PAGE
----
Scientific research claiming that diet drinks could be better than water at helping people lose weight was funded by an industry body which includes Coca-Cola and PepsiCo among its members, it emerged on Monday.
The study highlighting the benefits of diet drinks, led by Peter Rogers, professor of biological psychology at Bristol University, was published in the International Journal of Obesity.
The scientific review was backed by a research institute, ILSI Europe. It was funded by the institute whose members include Coca-Cola and PepsiCo. Representatives from both companies also sit on the eating behaviour and energy balance taskforce and the lead author, Professor Rogers, is co-chairman of the taskforce. But the published paper does not disclose that it has given some of the co-authors fees of around £750 each.
Its findings, released last November, were in contrast to other independent research associating diet drinks with weight gain. And Bristol University did not disclose the industry funding in its press release announcing the results of the study, according to the Sunday Times.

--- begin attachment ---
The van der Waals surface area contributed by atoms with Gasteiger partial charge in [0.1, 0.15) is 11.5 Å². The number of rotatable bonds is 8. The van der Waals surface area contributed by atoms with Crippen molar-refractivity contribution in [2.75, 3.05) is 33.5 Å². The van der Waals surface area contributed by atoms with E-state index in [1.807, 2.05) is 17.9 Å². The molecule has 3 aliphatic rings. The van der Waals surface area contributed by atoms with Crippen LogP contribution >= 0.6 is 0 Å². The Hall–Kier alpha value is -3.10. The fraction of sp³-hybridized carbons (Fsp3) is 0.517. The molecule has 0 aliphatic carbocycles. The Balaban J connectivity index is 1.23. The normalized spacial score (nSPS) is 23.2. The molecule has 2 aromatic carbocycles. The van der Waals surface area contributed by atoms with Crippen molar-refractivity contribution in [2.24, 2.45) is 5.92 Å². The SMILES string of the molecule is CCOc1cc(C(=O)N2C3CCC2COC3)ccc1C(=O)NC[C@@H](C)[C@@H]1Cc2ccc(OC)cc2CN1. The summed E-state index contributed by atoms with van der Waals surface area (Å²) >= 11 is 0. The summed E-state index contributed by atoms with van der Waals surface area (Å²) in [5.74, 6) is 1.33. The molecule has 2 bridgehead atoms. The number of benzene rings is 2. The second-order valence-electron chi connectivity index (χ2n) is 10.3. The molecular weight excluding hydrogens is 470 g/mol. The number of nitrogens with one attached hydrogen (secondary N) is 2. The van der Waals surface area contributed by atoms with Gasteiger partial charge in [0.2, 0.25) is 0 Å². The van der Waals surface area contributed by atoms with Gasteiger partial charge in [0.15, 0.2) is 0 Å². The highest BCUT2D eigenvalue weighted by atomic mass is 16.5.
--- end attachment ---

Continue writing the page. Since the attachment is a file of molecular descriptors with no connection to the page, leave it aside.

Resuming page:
Although more than 5,500 papers were reviewed, the comparison of diet drinks with water was based on just three. Two did not find any significant statistical difference in weight loss, and only one paper, funded by the American Beverage Association, found that those drinking diet drinks were more likely to lose weight.
Cardiologist Dr Aseem Malhotra, advisor to the National Obesity Forum, told The Independent, ''To suggest that diet drinks are more healthy than drinking water is laughable unscientific nonsense.'' He added, ''If you want good science you cannot allow corporate sponsorship of research.''
In a statement, a spokesperson for the University of Bristol said, ''This research was published in the International Journal of Obesity, a peer-reviewed journal, which means the data and conclusions have been scrutinised by other scientists. We therefore stand by the findings. It was funded by a range of bodies including the NHS and European Union, as well as ILSI Europe.''
This is the latest in a series of controversies over the influence of industry on scientific research.
Details came to light last October of Volkswagen's funding of the European Research Group on Environment and Health in the Transport Sector. And last February the British Medical Journal revealed that members of the Government's Scientific Advisory Committee on Nutrition have made an average of 45 declarations of interest each year involving food, drink or pharmaceutical companies.
Coke was also under controversy in November last year, when it was found that it had funded a non-profit health organisation which downplayed the role of sugary drinks in obesity (See: Coke under fire for funding non-profit health outfit).